This flipside of this trend is that these same AI tools that are obviating some programmers and writers are empowering others, and a whole new field of augmented creative professionals is emerging in the wake of disruption. The long-tail effects of this transformation cannot be overstated, and will ultimately prove to be the type of generational shift that will change the face of tech business forever.
What the future holds
Back in August, I wrote:
With their ability to generate realistic looking images of people, places, vehicles, and weather, AI art tools will facilitate the creation of disinformation(intentionally misleading content shared with an intent to cause harm) on a massive, automated scale, which will inevitably lead to misinformation (misleading content shared without an intent to cause harm) when it is shared on social media by those who don’t know any better.
There is a critical and immediate need to raise awareness about the types of content that these machine learning models can generate, as far too many people already believe everything they read online; which will only get worse going forward as these AI tools gain marketshare and become general use products.
Consider the following New York Times Headline and you’ll understand my concern regarding the generative capabilities of these AI models:
Deepfakes will continue to be problematic, and current watermarking techniques are easily defeated. AI-detection algorithms are worse than useless at this time, their results being treated as absolute truth while the limitations and failure modes of these AI models are often swept under the rug in the face of breathless marketing copy promising far more than they can currently deliver on.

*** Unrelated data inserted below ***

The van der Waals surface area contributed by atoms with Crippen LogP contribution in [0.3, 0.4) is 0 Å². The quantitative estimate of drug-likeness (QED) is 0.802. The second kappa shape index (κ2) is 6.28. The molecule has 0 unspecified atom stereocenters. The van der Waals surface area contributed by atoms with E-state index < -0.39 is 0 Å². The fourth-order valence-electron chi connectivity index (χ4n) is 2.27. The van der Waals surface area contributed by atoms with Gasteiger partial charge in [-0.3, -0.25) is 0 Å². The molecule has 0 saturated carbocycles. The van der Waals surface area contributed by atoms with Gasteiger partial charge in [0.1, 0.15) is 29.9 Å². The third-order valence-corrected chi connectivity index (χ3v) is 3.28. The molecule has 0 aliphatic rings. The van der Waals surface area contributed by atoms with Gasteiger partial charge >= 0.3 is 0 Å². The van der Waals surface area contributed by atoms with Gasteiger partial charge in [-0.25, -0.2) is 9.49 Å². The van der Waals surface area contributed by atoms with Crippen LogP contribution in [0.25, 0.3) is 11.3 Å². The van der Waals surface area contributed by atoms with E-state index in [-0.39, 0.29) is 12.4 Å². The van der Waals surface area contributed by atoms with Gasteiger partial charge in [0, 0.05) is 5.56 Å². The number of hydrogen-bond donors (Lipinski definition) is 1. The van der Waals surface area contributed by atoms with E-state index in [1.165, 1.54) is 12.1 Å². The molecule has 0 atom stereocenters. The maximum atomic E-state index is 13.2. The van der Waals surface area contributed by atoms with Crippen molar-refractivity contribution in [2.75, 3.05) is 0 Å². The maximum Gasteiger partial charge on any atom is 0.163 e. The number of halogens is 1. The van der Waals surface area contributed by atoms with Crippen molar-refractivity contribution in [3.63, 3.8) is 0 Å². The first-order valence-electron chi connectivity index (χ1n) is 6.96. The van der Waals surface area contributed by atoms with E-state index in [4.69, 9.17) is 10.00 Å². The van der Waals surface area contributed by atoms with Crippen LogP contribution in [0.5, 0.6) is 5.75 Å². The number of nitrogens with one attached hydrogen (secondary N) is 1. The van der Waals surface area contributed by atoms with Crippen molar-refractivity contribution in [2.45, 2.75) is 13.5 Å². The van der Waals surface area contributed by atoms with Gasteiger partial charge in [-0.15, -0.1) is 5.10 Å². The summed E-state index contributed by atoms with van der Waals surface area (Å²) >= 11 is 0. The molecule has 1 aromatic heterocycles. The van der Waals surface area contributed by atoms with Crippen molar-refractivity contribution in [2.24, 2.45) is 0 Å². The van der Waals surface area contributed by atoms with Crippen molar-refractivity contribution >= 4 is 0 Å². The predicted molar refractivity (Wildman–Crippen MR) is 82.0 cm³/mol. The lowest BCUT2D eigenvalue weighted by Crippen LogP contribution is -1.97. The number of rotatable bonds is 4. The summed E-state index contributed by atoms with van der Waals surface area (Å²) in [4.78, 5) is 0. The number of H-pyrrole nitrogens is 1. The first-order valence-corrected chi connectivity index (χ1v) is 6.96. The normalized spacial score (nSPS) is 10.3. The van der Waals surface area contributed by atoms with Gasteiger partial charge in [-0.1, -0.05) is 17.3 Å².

Still to come: Artist lawsuits, copyright fights, theory of mind and consciousness, censorship, and AI ethics.
Over the next four weeks I will take a deeper look into the changes, good, bad, and weird, that we can expect as AI continues to usher in an immense amount of technological upheaval in a very short timeframe.
Buckle up, things are only going to move faster from here.
It’s going to be a wild ride.
Nicholas Ptacek is a veteran writer and technologist, with close to 20 years of experience in the cybersecurity industry building award-winning computer security software. Their work has been featured extensively in print and news media, including Not Boring, CNNMoney, Macworld, and MacDirectory magazine, along with numerous press appearances in publications including The Information and Vice.
Nicholas has been documenting the AI landscape while exploring the capabilities and artistic output of generative AI models including ChatGPT, GPT-3, Stable Diffusion, and DALL-E. You can follow these AI experiments on Twitter at: @nptacek
This is essay 1of 4 for TNS Creators’ 3rd Cohort